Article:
Extrasolar planet List of extrasolar planets
Size comparison of WASP-11b/HAT-P-10b with Jupiter.
Parent star

<tr> <td colspan="2">Star</td> <td>WASP-11/HAT-P-10[1]</td></tr><tr> <td colspan="2">Constellation</td> <td>Perseus</td></tr><tr> <td>Right ascension</td> <td style="text-align: center">(α)</td> <td>03h 09m 28.55s[2]</td></tr><tr> <td>Declination</td> <td style="text-align: center">(δ)</td> <td>+30° 40′ 24.9″[2]</td></tr><tr> <td>Apparent magnitude</td> <td style="text-align: center">(mV)</td> <td>11.89</td></tr><tr><td colspan="2">Distance</td><td>408+20
[2] ly
[2] pc)</td></tr><tr><td colspan="2">Spectral type</td> <td>K3V[3]</td></tr>

Orbital elements

<tr><td>Semimajor axis</td><td style="text-align: center">(a)</td> <td>0.0439+0.0006
[2] AU</td></tr><tr> <td>Eccentricity</td> <td style="text-align: center">(e)</td> <td>0[2]</td></tr><tr><td>Orbital period</td><td style="text-align: center">(P)</td> <td>3.7224690 ± 0.0000067[2] d</td></tr><tr> <td>Inclination</td> <td style="text-align: center">(i)</td> <td>88.5 ± 0.6[2]°</td></tr><tr> <td>Time of transit</td> <td style="text-align: center">(Tt)</td> <td>2454729.90631 ± 0.00030[2] JD</td></tr><tr> <td>Semi-amplitude</td> <td style="text-align: center">(K)</td> <td>69.1 ± 3.5[2] m/s</td></tr>

Physical characteristics

<tr><td>Mass</td><td style="text-align: center">(m)</td><td>0.460 ± 0.028[2] MJ</td></tr><tr><td>Radius</td><td style="text-align: center">(r)</td><td>1.045+0.050
[2] Template:Jupiter radius</td></tr><tr><td>Density</td><td style="text-align: center">(ρ)</td><td>498 ± 64[2] kg m-3</td></tr><tr><td>Surface gravity</td><td style="text-align: center">(g)</td><td>10.5[2] m/s²</td></tr><tr> <td>Temperature</td> <td style="text-align: center">(T)</td> <td>1030+26
[2][note 1] K</td></tr>

Discovery information

<tr> <td colspan="2">Discovery date</td> <td>April 1, 2008 (announced)
September 26, 2008 (preprints)</td></tr><tr> <td colspan="2">Discoverer(s)</td> <td>West et al. (SuperWASP)
Bakos et al. (HATNet)</td></tr><tr> <td colspan="2">Discovery method</td> <td>Transit</td></tr><tr> <td colspan="2">Discovery site</td> <td>SAAO</td></tr><tr> <td colspan="2">Discovery status</td> <td>Independently confirmed</td></tr>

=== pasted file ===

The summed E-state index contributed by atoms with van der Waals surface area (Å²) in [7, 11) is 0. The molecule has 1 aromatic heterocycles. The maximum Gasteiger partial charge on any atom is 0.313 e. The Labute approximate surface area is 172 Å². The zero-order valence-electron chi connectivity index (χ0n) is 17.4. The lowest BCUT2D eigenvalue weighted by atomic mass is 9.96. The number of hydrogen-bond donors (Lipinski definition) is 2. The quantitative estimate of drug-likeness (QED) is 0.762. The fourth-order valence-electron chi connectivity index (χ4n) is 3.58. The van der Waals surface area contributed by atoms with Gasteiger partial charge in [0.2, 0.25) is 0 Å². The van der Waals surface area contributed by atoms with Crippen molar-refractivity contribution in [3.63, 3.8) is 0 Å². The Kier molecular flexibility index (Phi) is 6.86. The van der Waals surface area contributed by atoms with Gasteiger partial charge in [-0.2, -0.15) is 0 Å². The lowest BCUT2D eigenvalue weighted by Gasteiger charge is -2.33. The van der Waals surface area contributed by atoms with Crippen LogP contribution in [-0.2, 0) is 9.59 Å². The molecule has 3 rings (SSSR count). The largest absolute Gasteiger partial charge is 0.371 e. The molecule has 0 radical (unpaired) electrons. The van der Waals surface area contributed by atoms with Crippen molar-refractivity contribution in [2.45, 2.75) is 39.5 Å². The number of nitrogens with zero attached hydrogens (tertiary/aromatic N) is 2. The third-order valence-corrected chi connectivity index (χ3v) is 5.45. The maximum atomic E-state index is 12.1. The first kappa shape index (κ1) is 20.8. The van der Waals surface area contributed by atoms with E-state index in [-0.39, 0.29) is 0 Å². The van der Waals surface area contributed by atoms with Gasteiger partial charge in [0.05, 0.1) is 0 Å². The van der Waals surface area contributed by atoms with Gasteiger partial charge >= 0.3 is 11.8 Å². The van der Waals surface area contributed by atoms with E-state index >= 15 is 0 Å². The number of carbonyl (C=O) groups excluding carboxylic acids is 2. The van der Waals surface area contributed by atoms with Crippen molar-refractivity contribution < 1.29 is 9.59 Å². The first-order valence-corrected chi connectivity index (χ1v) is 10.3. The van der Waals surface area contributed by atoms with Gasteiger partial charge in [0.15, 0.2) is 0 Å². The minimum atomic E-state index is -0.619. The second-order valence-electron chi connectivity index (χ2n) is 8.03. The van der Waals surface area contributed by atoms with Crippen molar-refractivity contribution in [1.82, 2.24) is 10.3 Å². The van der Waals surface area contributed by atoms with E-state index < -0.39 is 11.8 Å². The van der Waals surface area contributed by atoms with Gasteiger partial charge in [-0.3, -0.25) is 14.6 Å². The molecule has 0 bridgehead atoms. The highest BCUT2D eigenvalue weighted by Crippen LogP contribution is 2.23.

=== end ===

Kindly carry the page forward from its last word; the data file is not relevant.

Other designations
WASP-11b, HAT-P-10b

<tr style="background-color: #A0B0FF;"><td align=center colspan=3>Database references</td></tr><tr valign=baseline><td colspan=2>Extrasolar Planets
</td><td>data</td></tr><tr><td colspan=2>SIMBAD</td><td>data</td></tr>

File:Artist impression Extrasolar planet WASP-11b HAT-P-10b.jpg

WASP-11b/HAT-P-10b or WASP-11Ab/HAT-P-10Ab[4] is an extrasolar planet discovered in 2008. The discovery was announced (under the designation WASP-11b) by press release by the SuperWASP project in April 2008 along with planets WASP-6b through to WASP-15b, however at this stage more data was needed to confirm the parameters of the planets and the coordinates were not given.[5] On 26 September 2008, the HATNet Project's paper describing the planet which they designated HAT-P-10b appeared on the arXiv preprint server.[2] The SuperWASP team's paper appeared as a preprint on the Extrasolar Planets Encyclopaedia on the same day, confirming that the two objects (WASP-11b and HAT-P-10b) were in fact the same, and the teams agreed to use the combined designation.[1]

The planet has the third lowest insolation of the known transiting planets (only Gliese 436 b and HD 17156 b have lower insolation). The temperature implies it falls into the pL class of hot Jupiters: planets which lack significant quantities of titanium(II) oxide and vanadium(II) oxide in their atmospheres and do not have temperature inversions.[6] An alternative classification system for hot Jupiters is based on the equilibrium temperature and the planet's Safronov number.[note 2] In this scheme, for a given temperature, class I planets have high Safronov numbers and tend to be in orbit around cooler host stars, while class II planets have lower Safronov numbers.[7] In the case of WASP-11b/HAT-P-10b, the equilibrium temperature is 1030 K[note 1] and the Safronov number is 0.047±0.003, which means it is located close to the dividing line between the class I and class II planets.[2]


  1. 1.0 1.1 Assumes the planet has zero albedo. Its secondary transit of the planet behind its star has not yet been observed and so the temperature provided is a hypothetical "equilibrium temperature".
  2. The Safronov number is defined as \textstyle \Theta = \frac{1}{2} \left(\frac{\mathrm{Planetary\ escape\ velocity}}{\mathrm{Orbital\ velocity}}\right)^2

See alsoEdit


  1. 1.0 1.1 Schneider, J.. Notes for star WASP-11/HAT-P-10. The Extrasolar Planets Encyclopaedia. Retrieved 2008-09-29.
  2. 2.00 2.01 2.02 2.03 2.04 2.05 2.06 2.07 2.08 2.09 2.10 2.11 2.12 2.13 2.14 2.15 2.16 (2009). HAT-P-10b: A Light and Moderately Hot Jupiter Transiting A K Dwarf. The Astrophysical Journal 696 (2): 1950–1955.
  3. Template:Cite arxiv
  5. The Planets. SuperWASP. Retrieved 2008-09-26.
  6. Fortney, J. J. et al. (2008). A Unified Theory for the Atmospheres of the Hot and Very Hot Jupiters: Two Classes of Irradiated Atmospheres. The Astrophysical Journal 678 (2): 1419–1435.
  7. Hansen, B. M. S. and Barman, T. (2007). Two Classes of Hot Jupiters. The Astrophysical Journal 671: 861–871.

External linksEdit


Coordinates: Sky map 03h 09m 28.55s, +30° 40′ 24.9″de:WASP-11 b

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